Civil Rights

Rhode Island Legislative Black and Latino Caucus calls for passage of gun sense legislation

“This country has stronger laws to prevent women from getting and abortion and for banning books and not accepting the truth about our history – but we have yet to act when it comes to addressing easily accessible gun purchases,” said Representative Karen Alzate.
Photo for Rhode Island Legislative Black and Latino Caucus calls for passage of gun sense legislation

Published on May 31, 2022
By Steve Ahlquist

“I don’t have a lot of words,” said Representative Karen Alzate (Democrat, District 60, Pawtucket). “The only thing I can come up with is that I am feeling hopeless and I am very upset.”

Alzate was speaking on the Smith Street side of the Rhode Island State House as leader of the Rhode Island Legislative Black and Latino Caucus and in response to the unspeakable tragedy of yet another gunman killing children and teachers in their classroom last Thursday.

“This did not happen in Rhode Island, however, we cannot wait until it happens here for us to act. We must act now!” said Representative Alzate.

Representative Alzate was joined by members of the caucus, legislative allies, as well as Governor Daniel McKee and Secretary of State Nellie Gorbea.

Representative Alzate said that the Black and Latino Caucus supports the legislation being advanced by members of the House and Senate to curb gun violence. This legislation includes:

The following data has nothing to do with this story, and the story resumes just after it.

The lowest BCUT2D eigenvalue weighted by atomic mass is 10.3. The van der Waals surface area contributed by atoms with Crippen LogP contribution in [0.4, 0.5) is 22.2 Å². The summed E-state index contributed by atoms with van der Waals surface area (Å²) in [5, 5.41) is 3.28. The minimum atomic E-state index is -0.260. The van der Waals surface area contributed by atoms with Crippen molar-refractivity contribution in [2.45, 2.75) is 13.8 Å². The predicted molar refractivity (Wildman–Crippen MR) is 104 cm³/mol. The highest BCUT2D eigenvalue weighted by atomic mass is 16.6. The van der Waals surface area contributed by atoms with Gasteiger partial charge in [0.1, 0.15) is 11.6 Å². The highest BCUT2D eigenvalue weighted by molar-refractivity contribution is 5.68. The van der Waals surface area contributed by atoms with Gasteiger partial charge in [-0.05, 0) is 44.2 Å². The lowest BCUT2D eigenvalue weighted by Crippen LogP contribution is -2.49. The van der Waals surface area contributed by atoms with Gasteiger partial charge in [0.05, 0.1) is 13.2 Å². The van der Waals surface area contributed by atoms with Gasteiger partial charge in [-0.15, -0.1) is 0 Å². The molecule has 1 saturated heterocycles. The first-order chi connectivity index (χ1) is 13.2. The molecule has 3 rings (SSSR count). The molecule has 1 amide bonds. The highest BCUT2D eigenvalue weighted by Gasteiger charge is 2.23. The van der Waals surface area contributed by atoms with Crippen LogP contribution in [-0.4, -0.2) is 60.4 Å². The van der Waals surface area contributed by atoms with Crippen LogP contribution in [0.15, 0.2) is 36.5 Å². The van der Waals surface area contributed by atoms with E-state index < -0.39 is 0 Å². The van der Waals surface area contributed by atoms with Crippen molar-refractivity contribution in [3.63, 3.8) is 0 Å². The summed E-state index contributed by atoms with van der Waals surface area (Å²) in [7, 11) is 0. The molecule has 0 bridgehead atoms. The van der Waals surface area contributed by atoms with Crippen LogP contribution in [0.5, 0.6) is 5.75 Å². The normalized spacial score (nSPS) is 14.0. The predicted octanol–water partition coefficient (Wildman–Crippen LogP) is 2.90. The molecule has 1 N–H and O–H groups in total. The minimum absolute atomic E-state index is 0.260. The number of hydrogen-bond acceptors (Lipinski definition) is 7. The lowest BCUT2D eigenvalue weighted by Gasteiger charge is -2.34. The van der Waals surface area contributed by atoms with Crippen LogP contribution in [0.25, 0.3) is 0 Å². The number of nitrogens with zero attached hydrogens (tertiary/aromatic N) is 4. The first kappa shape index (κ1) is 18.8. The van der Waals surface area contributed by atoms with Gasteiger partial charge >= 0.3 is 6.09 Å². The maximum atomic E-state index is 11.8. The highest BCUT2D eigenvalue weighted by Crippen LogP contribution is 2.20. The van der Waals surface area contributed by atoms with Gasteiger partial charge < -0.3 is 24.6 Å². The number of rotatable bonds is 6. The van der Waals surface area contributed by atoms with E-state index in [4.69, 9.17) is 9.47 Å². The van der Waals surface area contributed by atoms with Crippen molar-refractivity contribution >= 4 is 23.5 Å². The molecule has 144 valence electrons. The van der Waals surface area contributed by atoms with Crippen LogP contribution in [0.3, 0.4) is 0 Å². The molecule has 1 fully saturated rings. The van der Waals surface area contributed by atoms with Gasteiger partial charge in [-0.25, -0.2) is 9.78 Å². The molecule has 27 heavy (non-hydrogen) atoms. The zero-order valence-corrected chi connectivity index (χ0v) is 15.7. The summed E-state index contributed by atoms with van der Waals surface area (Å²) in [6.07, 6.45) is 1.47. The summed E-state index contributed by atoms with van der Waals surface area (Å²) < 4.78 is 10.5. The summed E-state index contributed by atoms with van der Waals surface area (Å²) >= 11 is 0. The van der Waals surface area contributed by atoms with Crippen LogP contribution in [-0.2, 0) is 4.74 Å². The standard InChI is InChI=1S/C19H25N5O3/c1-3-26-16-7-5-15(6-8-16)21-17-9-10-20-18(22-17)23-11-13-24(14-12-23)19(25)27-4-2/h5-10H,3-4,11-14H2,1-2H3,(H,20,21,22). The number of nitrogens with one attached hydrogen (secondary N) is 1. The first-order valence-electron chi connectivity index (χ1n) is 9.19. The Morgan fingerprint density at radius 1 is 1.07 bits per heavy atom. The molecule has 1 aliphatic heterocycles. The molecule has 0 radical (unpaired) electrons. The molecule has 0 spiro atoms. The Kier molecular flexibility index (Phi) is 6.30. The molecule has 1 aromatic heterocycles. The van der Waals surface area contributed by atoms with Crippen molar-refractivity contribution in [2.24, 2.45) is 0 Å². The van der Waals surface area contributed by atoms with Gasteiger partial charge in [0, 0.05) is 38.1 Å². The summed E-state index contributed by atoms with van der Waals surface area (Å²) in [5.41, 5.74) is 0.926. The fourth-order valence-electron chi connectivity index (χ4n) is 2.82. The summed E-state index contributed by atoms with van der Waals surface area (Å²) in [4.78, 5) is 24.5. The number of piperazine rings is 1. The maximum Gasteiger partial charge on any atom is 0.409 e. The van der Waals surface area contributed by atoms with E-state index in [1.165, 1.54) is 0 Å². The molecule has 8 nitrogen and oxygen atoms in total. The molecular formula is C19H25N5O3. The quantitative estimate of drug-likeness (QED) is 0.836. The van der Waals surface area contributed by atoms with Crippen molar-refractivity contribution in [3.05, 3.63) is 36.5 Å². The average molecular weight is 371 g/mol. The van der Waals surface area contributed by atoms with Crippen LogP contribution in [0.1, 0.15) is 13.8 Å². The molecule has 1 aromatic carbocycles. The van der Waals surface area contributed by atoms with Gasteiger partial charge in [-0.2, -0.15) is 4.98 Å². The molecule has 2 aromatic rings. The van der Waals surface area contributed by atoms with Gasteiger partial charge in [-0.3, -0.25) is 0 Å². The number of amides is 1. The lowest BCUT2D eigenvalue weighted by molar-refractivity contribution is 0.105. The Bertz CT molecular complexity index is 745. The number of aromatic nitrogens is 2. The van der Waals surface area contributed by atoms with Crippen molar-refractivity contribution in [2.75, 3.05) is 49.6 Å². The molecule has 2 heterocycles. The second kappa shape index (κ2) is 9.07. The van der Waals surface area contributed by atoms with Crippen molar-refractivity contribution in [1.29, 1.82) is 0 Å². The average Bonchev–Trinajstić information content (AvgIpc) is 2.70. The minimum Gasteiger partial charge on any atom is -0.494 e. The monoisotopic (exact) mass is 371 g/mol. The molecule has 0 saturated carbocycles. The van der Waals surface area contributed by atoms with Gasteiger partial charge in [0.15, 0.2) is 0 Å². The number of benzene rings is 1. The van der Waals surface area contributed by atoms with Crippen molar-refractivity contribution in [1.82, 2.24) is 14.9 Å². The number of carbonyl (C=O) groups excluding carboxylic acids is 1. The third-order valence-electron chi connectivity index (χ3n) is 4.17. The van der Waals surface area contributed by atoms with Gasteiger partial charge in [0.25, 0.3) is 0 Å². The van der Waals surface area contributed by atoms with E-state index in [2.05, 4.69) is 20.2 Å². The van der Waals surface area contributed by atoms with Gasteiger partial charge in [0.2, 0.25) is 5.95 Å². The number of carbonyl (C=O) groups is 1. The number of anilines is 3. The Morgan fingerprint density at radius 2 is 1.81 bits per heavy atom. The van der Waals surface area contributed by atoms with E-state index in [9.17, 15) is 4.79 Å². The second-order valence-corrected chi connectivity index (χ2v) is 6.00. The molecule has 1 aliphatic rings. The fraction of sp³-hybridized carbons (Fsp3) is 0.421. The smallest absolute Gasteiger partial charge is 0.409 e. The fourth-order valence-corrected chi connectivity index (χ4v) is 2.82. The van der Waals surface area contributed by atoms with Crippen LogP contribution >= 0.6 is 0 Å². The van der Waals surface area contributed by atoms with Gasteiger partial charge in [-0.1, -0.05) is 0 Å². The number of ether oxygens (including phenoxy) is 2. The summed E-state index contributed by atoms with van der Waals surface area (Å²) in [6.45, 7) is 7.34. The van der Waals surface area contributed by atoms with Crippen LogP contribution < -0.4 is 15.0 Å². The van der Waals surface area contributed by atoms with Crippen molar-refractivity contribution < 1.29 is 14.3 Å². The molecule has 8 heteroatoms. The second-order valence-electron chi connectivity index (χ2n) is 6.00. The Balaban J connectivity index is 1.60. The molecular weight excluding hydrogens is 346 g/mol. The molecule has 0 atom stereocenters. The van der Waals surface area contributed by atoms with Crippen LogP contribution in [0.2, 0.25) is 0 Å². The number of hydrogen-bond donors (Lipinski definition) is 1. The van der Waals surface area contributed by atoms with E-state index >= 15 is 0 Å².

• Limit Magazine Capacity to 10 Rounds H6614 (Caldwell) S2653 (Coyne)
  • Regulate Assault Weapons H6615 (Caldwell) S2224 (Miller)
  • Prohibit Open Carry in Public H7358 (Felix) S2825 (McCaffrey)
  • Raise the Age to 21 to Buy Long Guns and Ammo H7457 (Tanzi) S2637 (Goodwin)
  • Strengthen Safe Firearm Storage Laws H7300 (Caldwell) S2734 (Seveney)

Of course, if General Assembly leadership, specifically Speaker of the House Joseph Shekarchi and Senate President Dominick Ruggerio don’t allow the bills to come to the floor, the legislation will die in committee, as it does every year. There are legislative procedures to bring a bill directly to the floor, bypassing at the committee process, but no legislators seem keen on risking the wrath of leadership to try such a move. Uprise RI asked Representative Alzate what the plan was to get these bills to the floor of their respective chambers and force a vote.

“I’ve been talking to the leadership, I talk with my colleagues constantly. This is something we’ve been talking about in the past day,” replied Representative Alzate.

As this piece went to press, Senate President Ruggerio and Speaker Shekarchi released the following statement: “We are committed to passing meaningful gun reform legislation this session.  We have been working on this issue with the sponsors and committee chairs for several months.”

“Do you think you have a majority on the floor for when they get there?” asked Uprise RI.

“100%. And I think we have [a majority] in both chambers,” said Representative Alzate.

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